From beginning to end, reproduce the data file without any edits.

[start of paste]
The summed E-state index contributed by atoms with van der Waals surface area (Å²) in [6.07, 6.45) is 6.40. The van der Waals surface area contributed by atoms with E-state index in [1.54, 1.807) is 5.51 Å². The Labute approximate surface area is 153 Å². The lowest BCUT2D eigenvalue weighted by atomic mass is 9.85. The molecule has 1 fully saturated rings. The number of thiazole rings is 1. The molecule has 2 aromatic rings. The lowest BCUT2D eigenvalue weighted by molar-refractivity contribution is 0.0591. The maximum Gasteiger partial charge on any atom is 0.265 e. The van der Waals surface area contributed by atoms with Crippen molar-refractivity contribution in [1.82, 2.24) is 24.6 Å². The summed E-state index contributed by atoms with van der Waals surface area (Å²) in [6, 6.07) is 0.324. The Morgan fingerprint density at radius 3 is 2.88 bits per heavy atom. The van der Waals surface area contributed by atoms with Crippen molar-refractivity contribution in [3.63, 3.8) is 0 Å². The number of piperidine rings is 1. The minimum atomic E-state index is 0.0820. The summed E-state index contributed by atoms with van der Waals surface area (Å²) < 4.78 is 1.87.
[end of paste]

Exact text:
The summed E-state index contributed by atoms with van der Waals surface area (Å²) in [6.07, 6.45) is 6.40. The van der Waals surface area contributed by atoms with E-state index in [1.54, 1.807) is 5.51 Å². The Labute approximate surface area is 153 Å². The lowest BCUT2D eigenvalue weighted by atomic mass is 9.85. The molecule has 1 fully saturated rings. The number of thiazole rings is 1. The molecule has 2 aromatic rings. The lowest BCUT2D eigenvalue weighted by molar-refractivity contribution is 0.0591. The maximum Gasteiger partial charge on any atom is 0.265 e. The van der Waals surface area contributed by atoms with Crippen molar-refractivity contribution in [1.82, 2.24) is 24.6 Å². The summed E-state index contributed by atoms with van der Waals surface area (Å²) in [6, 6.07) is 0.324. The Morgan fingerprint density at radius 3 is 2.88 bits per heavy atom. The van der Waals surface area contributed by atoms with Crippen molar-refractivity contribution in [3.63, 3.8) is 0 Å². The number of piperidine rings is 1. The minimum atomic E-state index is 0.0820. The summed E-state index contributed by atoms with van der Waals surface area (Å²) < 4.78 is 1.87.